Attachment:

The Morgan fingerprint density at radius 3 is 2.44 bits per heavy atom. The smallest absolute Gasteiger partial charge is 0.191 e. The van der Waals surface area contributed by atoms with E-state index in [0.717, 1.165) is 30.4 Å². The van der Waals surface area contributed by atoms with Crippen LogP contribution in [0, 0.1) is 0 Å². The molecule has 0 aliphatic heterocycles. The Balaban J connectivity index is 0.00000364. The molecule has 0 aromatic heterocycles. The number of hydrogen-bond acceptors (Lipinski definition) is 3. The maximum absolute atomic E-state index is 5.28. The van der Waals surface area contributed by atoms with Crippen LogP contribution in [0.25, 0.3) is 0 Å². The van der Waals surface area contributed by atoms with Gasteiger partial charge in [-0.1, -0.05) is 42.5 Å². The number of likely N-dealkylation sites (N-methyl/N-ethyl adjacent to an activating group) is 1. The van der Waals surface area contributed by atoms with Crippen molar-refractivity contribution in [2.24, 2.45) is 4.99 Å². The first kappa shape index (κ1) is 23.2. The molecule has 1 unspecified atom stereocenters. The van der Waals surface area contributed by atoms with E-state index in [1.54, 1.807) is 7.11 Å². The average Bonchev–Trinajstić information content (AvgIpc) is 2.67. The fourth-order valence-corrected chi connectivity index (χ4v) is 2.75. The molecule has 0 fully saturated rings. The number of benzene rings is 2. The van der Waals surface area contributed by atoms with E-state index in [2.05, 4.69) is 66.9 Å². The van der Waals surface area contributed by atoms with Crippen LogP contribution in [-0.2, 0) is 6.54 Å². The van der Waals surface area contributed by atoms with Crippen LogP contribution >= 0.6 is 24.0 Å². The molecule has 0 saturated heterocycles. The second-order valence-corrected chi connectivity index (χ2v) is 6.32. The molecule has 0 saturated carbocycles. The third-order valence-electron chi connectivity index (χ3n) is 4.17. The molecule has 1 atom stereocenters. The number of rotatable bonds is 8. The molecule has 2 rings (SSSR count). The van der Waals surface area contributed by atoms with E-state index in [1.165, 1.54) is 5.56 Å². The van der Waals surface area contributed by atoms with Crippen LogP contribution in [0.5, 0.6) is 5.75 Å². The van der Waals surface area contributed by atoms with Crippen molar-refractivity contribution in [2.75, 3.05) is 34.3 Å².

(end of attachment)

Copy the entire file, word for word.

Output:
The Morgan fingerprint density at radius 3 is 2.44 bits per heavy atom. The smallest absolute Gasteiger partial charge is 0.191 e. The van der Waals surface area contributed by atoms with E-state index in [0.717, 1.165) is 30.4 Å². The van der Waals surface area contributed by atoms with Crippen LogP contribution in [0, 0.1) is 0 Å². The molecule has 0 aliphatic heterocycles. The Balaban J connectivity index is 0.00000364. The molecule has 0 aromatic heterocycles. The number of hydrogen-bond acceptors (Lipinski definition) is 3. The maximum absolute atomic E-state index is 5.28. The van der Waals surface area contributed by atoms with Crippen LogP contribution in [0.25, 0.3) is 0 Å². The van der Waals surface area contributed by atoms with Gasteiger partial charge in [-0.1, -0.05) is 42.5 Å². The number of likely N-dealkylation sites (N-methyl/N-ethyl adjacent to an activating group) is 1. The van der Waals surface area contributed by atoms with Crippen molar-refractivity contribution in [2.24, 2.45) is 4.99 Å². The first kappa shape index (κ1) is 23.2. The molecule has 1 unspecified atom stereocenters. The van der Waals surface area contributed by atoms with E-state index in [1.54, 1.807) is 7.11 Å². The average Bonchev–Trinajstić information content (AvgIpc) is 2.67. The fourth-order valence-corrected chi connectivity index (χ4v) is 2.75. The molecule has 0 fully saturated rings. The number of benzene rings is 2. The van der Waals surface area contributed by atoms with E-state index in [2.05, 4.69) is 66.9 Å². The van der Waals surface area contributed by atoms with Crippen LogP contribution in [-0.2, 0) is 6.54 Å². The van der Waals surface area contributed by atoms with Crippen LogP contribution >= 0.6 is 24.0 Å². The molecule has 0 saturated heterocycles. The second-order valence-corrected chi connectivity index (χ2v) is 6.32. The molecule has 0 saturated carbocycles. The third-order valence-electron chi connectivity index (χ3n) is 4.17. The molecule has 1 atom stereocenters. The number of rotatable bonds is 8. The molecule has 2 rings (SSSR count). The van der Waals surface area contributed by atoms with E-state index in [1.165, 1.54) is 5.56 Å². The van der Waals surface area contributed by atoms with Crippen LogP contribution in [0.5, 0.6) is 5.75 Å². The van der Waals surface area contributed by atoms with Crippen molar-refractivity contribution in [2.75, 3.05) is 34.3 Å².